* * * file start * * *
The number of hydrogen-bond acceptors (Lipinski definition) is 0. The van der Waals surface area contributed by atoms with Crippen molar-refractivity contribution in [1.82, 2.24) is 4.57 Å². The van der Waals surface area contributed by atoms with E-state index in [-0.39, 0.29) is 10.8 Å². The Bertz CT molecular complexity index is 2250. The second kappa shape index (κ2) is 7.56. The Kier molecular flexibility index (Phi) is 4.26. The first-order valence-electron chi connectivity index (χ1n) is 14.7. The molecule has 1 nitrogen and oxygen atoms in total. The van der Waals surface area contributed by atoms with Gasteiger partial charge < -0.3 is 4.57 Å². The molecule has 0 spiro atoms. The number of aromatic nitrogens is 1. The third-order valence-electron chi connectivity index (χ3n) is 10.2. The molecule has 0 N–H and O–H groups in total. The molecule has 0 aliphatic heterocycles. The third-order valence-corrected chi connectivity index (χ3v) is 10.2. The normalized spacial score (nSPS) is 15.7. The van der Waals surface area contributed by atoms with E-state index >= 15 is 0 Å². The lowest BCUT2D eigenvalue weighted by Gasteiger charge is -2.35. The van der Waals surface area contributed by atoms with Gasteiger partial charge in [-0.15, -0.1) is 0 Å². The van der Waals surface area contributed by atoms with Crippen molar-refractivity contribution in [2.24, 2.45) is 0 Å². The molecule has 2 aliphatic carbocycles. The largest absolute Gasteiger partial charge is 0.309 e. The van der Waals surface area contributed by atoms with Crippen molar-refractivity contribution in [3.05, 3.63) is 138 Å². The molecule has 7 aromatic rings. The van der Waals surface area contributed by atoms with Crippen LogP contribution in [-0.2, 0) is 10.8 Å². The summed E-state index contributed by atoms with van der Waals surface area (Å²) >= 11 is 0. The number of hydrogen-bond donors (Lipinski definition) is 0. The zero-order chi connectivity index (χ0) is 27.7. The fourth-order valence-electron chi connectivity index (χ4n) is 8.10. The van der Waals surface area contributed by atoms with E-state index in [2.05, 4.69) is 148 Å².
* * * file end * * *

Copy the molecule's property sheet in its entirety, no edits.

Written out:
The number of hydrogen-bond acceptors (Lipinski definition) is 0. The van der Waals surface area contributed by atoms with Crippen molar-refractivity contribution in [1.82, 2.24) is 4.57 Å². The van der Waals surface area contributed by atoms with E-state index in [-0.39, 0.29) is 10.8 Å². The Bertz CT molecular complexity index is 2250. The second kappa shape index (κ2) is 7.56. The Kier molecular flexibility index (Phi) is 4.26. The first-order valence-electron chi connectivity index (χ1n) is 14.7. The molecule has 1 nitrogen and oxygen atoms in total. The van der Waals surface area contributed by atoms with Gasteiger partial charge < -0.3 is 4.57 Å². The molecule has 0 spiro atoms. The number of aromatic nitrogens is 1. The third-order valence-electron chi connectivity index (χ3n) is 10.2. The molecule has 0 N–H and O–H groups in total. The molecule has 0 aliphatic heterocycles. The third-order valence-corrected chi connectivity index (χ3v) is 10.2. The normalized spacial score (nSPS) is 15.7. The van der Waals surface area contributed by atoms with E-state index >= 15 is 0 Å². The lowest BCUT2D eigenvalue weighted by Gasteiger charge is -2.35. The van der Waals surface area contributed by atoms with Gasteiger partial charge in [-0.15, -0.1) is 0 Å². The van der Waals surface area contributed by atoms with Crippen molar-refractivity contribution in [2.24, 2.45) is 0 Å². The molecule has 2 aliphatic carbocycles. The largest absolute Gasteiger partial charge is 0.309 e. The van der Waals surface area contributed by atoms with Crippen molar-refractivity contribution in [3.05, 3.63) is 138 Å². The molecule has 7 aromatic rings. The van der Waals surface area contributed by atoms with Crippen LogP contribution in [-0.2, 0) is 10.8 Å². The summed E-state index contributed by atoms with van der Waals surface area (Å²) >= 11 is 0. The number of hydrogen-bond donors (Lipinski definition) is 0. The zero-order chi connectivity index (χ0) is 27.7. The fourth-order valence-electron chi connectivity index (χ4n) is 8.10. The van der Waals surface area contributed by atoms with E-state index in [2.05, 4.69) is 148 Å².